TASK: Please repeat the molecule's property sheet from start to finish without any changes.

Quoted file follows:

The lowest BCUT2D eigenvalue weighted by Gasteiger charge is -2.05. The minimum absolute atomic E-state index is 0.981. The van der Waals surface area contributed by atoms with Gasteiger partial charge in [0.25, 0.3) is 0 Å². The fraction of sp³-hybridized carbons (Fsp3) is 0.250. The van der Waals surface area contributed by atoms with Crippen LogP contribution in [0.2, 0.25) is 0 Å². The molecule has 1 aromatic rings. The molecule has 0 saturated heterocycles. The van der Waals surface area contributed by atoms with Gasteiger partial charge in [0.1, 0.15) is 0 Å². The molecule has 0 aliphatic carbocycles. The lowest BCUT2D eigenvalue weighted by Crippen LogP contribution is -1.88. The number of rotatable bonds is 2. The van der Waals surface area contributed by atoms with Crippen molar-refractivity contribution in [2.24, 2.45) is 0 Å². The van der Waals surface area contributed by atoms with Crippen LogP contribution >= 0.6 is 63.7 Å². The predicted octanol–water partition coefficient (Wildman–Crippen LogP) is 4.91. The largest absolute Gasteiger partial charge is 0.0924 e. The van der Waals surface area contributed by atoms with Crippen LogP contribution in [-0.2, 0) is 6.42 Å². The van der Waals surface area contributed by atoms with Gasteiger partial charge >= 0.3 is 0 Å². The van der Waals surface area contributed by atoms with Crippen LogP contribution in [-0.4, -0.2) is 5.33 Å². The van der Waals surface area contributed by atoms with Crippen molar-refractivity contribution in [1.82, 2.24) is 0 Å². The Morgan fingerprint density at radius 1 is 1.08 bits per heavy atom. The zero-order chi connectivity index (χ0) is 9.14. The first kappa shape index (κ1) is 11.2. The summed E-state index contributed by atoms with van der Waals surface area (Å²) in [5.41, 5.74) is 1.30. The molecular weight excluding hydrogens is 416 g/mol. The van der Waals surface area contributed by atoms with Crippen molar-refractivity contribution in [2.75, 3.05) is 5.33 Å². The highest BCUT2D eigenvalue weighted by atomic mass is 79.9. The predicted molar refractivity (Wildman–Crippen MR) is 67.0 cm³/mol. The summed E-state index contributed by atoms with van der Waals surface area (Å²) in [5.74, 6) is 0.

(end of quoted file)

The lowest BCUT2D eigenvalue weighted by Gasteiger charge is -2.05. The minimum absolute atomic E-state index is 0.981. The van der Waals surface area contributed by atoms with Gasteiger partial charge in [0.25, 0.3) is 0 Å². The fraction of sp³-hybridized carbons (Fsp3) is 0.250. The van der Waals surface area contributed by atoms with Crippen LogP contribution in [0.2, 0.25) is 0 Å². The molecule has 1 aromatic rings. The molecule has 0 saturated heterocycles. The van der Waals surface area contributed by atoms with Gasteiger partial charge in [0.1, 0.15) is 0 Å². The molecule has 0 aliphatic carbocycles. The lowest BCUT2D eigenvalue weighted by Crippen LogP contribution is -1.88. The number of rotatable bonds is 2. The van der Waals surface area contributed by atoms with Crippen molar-refractivity contribution in [2.24, 2.45) is 0 Å². The van der Waals surface area contributed by atoms with Crippen LogP contribution >= 0.6 is 63.7 Å². The predicted octanol–water partition coefficient (Wildman–Crippen LogP) is 4.91. The largest absolute Gasteiger partial charge is 0.0924 e. The van der Waals surface area contributed by atoms with Crippen LogP contribution in [-0.2, 0) is 6.42 Å². The van der Waals surface area contributed by atoms with Gasteiger partial charge >= 0.3 is 0 Å². The van der Waals surface area contributed by atoms with Crippen LogP contribution in [-0.4, -0.2) is 5.33 Å². The van der Waals surface area contributed by atoms with Crippen molar-refractivity contribution in [1.82, 2.24) is 0 Å². The Morgan fingerprint density at radius 1 is 1.08 bits per heavy atom. The zero-order chi connectivity index (χ0) is 9.14. The first kappa shape index (κ1) is 11.2. The summed E-state index contributed by atoms with van der Waals surface area (Å²) in [5.41, 5.74) is 1.30. The molecular weight excluding hydrogens is 416 g/mol. The van der Waals surface area contributed by atoms with Crippen molar-refractivity contribution in [2.75, 3.05) is 5.33 Å². The highest BCUT2D eigenvalue weighted by atomic mass is 79.9. The predicted molar refractivity (Wildman–Crippen MR) is 67.0 cm³/mol. The summed E-state index contributed by atoms with van der Waals surface area (Å²) in [5.74, 6) is 0.